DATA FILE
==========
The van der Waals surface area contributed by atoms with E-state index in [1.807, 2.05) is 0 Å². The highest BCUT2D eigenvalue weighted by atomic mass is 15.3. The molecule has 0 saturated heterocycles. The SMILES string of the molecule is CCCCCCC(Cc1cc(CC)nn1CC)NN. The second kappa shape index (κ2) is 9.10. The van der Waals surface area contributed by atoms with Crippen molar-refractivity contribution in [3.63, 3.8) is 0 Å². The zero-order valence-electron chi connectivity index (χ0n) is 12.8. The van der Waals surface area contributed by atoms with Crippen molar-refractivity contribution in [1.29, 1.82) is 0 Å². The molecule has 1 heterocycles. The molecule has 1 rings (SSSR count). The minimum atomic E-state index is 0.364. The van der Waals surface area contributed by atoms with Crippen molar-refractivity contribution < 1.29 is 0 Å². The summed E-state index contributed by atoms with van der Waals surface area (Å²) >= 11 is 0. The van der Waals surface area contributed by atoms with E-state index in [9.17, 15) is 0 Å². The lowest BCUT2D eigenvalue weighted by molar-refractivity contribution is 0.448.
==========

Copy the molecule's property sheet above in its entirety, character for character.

The van der Waals surface area contributed by atoms with E-state index in [1.807, 2.05) is 0 Å². The highest BCUT2D eigenvalue weighted by atomic mass is 15.3. The molecule has 0 saturated heterocycles. The SMILES string of the molecule is CCCCCCC(Cc1cc(CC)nn1CC)NN. The second kappa shape index (κ2) is 9.10. The van der Waals surface area contributed by atoms with Crippen molar-refractivity contribution in [3.63, 3.8) is 0 Å². The zero-order valence-electron chi connectivity index (χ0n) is 12.8. The van der Waals surface area contributed by atoms with Crippen molar-refractivity contribution in [1.29, 1.82) is 0 Å². The molecule has 1 heterocycles. The molecule has 1 rings (SSSR count). The minimum atomic E-state index is 0.364. The van der Waals surface area contributed by atoms with Crippen molar-refractivity contribution < 1.29 is 0 Å². The summed E-state index contributed by atoms with van der Waals surface area (Å²) >= 11 is 0. The van der Waals surface area contributed by atoms with E-state index in [9.17, 15) is 0 Å². The lowest BCUT2D eigenvalue weighted by molar-refractivity contribution is 0.448.